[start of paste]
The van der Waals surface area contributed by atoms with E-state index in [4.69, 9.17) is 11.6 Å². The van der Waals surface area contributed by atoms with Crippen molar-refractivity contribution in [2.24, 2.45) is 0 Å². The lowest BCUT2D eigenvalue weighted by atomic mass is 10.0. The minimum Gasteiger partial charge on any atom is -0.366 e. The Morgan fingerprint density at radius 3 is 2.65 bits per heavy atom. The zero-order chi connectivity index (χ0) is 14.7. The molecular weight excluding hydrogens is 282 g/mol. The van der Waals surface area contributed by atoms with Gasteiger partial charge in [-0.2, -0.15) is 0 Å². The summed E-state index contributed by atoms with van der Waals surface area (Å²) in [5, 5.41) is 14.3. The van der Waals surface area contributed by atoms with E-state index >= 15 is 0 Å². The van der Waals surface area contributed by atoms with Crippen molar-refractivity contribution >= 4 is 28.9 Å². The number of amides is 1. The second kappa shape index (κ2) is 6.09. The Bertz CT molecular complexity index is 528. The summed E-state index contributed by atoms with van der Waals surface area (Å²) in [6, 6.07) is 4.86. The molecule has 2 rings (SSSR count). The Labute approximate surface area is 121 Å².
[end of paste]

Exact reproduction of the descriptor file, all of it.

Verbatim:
The van der Waals surface area contributed by atoms with E-state index in [4.69, 9.17) is 11.6 Å². The van der Waals surface area contributed by atoms with Crippen molar-refractivity contribution in [2.24, 2.45) is 0 Å². The lowest BCUT2D eigenvalue weighted by atomic mass is 10.0. The minimum Gasteiger partial charge on any atom is -0.366 e. The Morgan fingerprint density at radius 3 is 2.65 bits per heavy atom. The zero-order chi connectivity index (χ0) is 14.7. The molecular weight excluding hydrogens is 282 g/mol. The van der Waals surface area contributed by atoms with Gasteiger partial charge in [-0.2, -0.15) is 0 Å². The summed E-state index contributed by atoms with van der Waals surface area (Å²) in [5, 5.41) is 14.3. The van der Waals surface area contributed by atoms with E-state index >= 15 is 0 Å². The van der Waals surface area contributed by atoms with Crippen molar-refractivity contribution >= 4 is 28.9 Å². The number of amides is 1. The second kappa shape index (κ2) is 6.09. The Bertz CT molecular complexity index is 528. The summed E-state index contributed by atoms with van der Waals surface area (Å²) in [6, 6.07) is 4.86. The molecule has 2 rings (SSSR count). The Labute approximate surface area is 121 Å².